In some ways his appeal has become a bit more limited with the decline of religion as a major part of life in Britain and other English speaking countries, but he is still read and has influence on the non-religious no less than the religious. He came from a time when political and literary activity in England (strictly speaking there was no Britain or Great Britain in terms of the legal state until 1707, before which there was a union of three kingdoms or states, England, Scotland and Ireland with no superseding state on top) and across Europe was very tied up with religion. Both of the greatest English political philosophers of the seventeenth century, Thomas Hobbes and John Locke, were centrally concerned with the relation of the state to religion. The last thinker I discussed, James Harrington, though not very religious in orientation, still discusses the Biblical ancient Jews in his political writing.

Milton was a Puritan in religion and a republican in politics. To say he was a Puritan is to say he was one of the more radical Protestants outside of the mainstream of the state church as it existed under English kings. Puritan was originally a pejorative label associating religious dissenters and radicals with joyless fanaticism. This might have been an accurate description of some Puritans, but not all and certainly not Milton. He travelled in Catholic Europe where he made friends and intellectual interlocutors. He advocated for the right to divorce, which had been no more recognised in Protestant England after the Protestant Reformation of the sixteenth century than in preceding Catholic England. His learning, including that of ancient pagan classics, was greater than normal for bigoted fanatics. Furthermore, his poetry shows great joy in the pleasure of words and imagination, traits uncharacteristic of the bigot whose greatest pleasure is to think of his enemy burning in hellfire.

Even the more joyless kind of Puritan often showed a spirit of equality in social life, democracy in church government, and the value of all honest work, along with a belief in enough education for children to at least study the Bible carefully and intelligently, which played a large role in the growth of liberty, commercial society and civil institutions in England. This was not an era where complete religious tolerance, or complete independence of the individual from the state, was at all mainstream and even the most tolerant states (the Netherlands being the best candidate) did not have complete equality between faiths or tolerance for open non-believers.  For the time, Milton was at the more tolerant end of the spectrum and so were many other Puritans, despite the forbidding associations of that term.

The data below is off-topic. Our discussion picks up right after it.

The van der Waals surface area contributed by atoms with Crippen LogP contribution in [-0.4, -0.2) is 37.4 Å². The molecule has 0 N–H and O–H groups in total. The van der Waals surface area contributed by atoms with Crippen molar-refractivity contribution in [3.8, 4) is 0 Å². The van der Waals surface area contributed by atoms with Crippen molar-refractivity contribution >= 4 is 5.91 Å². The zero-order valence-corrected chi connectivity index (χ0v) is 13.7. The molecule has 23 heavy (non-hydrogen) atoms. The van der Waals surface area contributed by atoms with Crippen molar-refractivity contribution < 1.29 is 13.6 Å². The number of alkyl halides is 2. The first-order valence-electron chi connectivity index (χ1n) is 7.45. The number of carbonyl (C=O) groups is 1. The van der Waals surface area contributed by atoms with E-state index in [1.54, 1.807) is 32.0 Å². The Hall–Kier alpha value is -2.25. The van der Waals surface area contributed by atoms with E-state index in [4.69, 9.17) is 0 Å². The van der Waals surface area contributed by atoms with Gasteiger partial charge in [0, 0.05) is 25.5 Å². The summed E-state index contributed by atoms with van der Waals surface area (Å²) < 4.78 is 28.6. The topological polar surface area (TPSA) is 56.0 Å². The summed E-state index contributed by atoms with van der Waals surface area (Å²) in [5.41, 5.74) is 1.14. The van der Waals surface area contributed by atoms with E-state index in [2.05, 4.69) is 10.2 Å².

Milton lived through through the Civil War (1642-1651) between Crown and Parliament and was a strong supporter of Parliament as were Puritans in general, though Milton’s political views should also be seen in the light of his classical learning and respect for the republics of ancient Greece and Rome.

Parliament’s victory lead to the creation of an English republic known as the Commonwealth in 1649, and Milton’s advocacy of republicanism led to an appointment as Secretary of Foreign Tongues, an office which required him to compose correspondence with foreign governments in Latin and continue a defence of republicanism for a European audience. Milton continued in this post as the Commonwealth gave way to the Lord Protectorship of Oliver Cromwell, the most outstanding general of the parliamentary army. This was not an explicit repudiation of republicanism, but did reflect the difficulties of organising parliamentary government in a country used to monarchical governments.